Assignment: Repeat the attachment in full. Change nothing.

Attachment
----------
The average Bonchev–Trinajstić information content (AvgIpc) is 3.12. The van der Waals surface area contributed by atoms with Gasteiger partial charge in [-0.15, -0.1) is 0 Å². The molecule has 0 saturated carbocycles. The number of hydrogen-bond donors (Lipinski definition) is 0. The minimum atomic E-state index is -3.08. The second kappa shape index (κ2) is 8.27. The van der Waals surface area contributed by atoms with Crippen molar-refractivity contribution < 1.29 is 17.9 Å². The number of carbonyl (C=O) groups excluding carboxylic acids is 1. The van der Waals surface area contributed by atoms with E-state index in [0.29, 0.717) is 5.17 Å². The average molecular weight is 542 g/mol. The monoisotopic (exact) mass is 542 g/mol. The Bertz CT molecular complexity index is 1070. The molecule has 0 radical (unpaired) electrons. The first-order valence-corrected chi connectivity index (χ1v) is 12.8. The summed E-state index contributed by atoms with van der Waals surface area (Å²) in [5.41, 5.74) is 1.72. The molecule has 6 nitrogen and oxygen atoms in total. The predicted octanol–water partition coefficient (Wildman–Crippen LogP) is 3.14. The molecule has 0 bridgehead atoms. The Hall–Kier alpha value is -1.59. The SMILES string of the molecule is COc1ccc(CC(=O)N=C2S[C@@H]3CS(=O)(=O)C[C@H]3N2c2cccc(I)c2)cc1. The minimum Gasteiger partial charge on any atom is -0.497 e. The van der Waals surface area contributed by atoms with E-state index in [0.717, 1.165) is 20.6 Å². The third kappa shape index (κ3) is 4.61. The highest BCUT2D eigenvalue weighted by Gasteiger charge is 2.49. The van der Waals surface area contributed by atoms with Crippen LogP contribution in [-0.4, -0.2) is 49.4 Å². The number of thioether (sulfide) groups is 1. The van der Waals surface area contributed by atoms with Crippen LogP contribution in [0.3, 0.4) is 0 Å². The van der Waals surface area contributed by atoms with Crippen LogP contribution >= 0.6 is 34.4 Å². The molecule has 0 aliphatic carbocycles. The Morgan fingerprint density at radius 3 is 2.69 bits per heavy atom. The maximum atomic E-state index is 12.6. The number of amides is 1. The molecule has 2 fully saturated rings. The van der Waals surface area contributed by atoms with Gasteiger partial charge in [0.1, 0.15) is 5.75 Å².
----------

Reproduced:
The average Bonchev–Trinajstić information content (AvgIpc) is 3.12. The van der Waals surface area contributed by atoms with Gasteiger partial charge in [-0.15, -0.1) is 0 Å². The molecule has 0 saturated carbocycles. The number of hydrogen-bond donors (Lipinski definition) is 0. The minimum atomic E-state index is -3.08. The second kappa shape index (κ2) is 8.27. The van der Waals surface area contributed by atoms with Crippen molar-refractivity contribution < 1.29 is 17.9 Å². The number of carbonyl (C=O) groups excluding carboxylic acids is 1. The van der Waals surface area contributed by atoms with E-state index in [0.29, 0.717) is 5.17 Å². The average molecular weight is 542 g/mol. The monoisotopic (exact) mass is 542 g/mol. The Bertz CT molecular complexity index is 1070. The molecule has 0 radical (unpaired) electrons. The first-order valence-corrected chi connectivity index (χ1v) is 12.8. The summed E-state index contributed by atoms with van der Waals surface area (Å²) in [5.41, 5.74) is 1.72. The molecule has 6 nitrogen and oxygen atoms in total. The predicted octanol–water partition coefficient (Wildman–Crippen LogP) is 3.14. The molecule has 0 bridgehead atoms. The Hall–Kier alpha value is -1.59. The SMILES string of the molecule is COc1ccc(CC(=O)N=C2S[C@@H]3CS(=O)(=O)C[C@H]3N2c2cccc(I)c2)cc1. The minimum Gasteiger partial charge on any atom is -0.497 e. The van der Waals surface area contributed by atoms with E-state index in [0.717, 1.165) is 20.6 Å². The third kappa shape index (κ3) is 4.61. The highest BCUT2D eigenvalue weighted by Gasteiger charge is 2.49. The van der Waals surface area contributed by atoms with Crippen LogP contribution in [-0.4, -0.2) is 49.4 Å². The number of thioether (sulfide) groups is 1. The van der Waals surface area contributed by atoms with Crippen LogP contribution in [0.3, 0.4) is 0 Å². The van der Waals surface area contributed by atoms with Crippen LogP contribution >= 0.6 is 34.4 Å². The molecule has 0 aliphatic carbocycles. The Morgan fingerprint density at radius 3 is 2.69 bits per heavy atom. The maximum atomic E-state index is 12.6. The number of amides is 1. The molecule has 2 fully saturated rings. The van der Waals surface area contributed by atoms with Gasteiger partial charge in [0.1, 0.15) is 5.75 Å².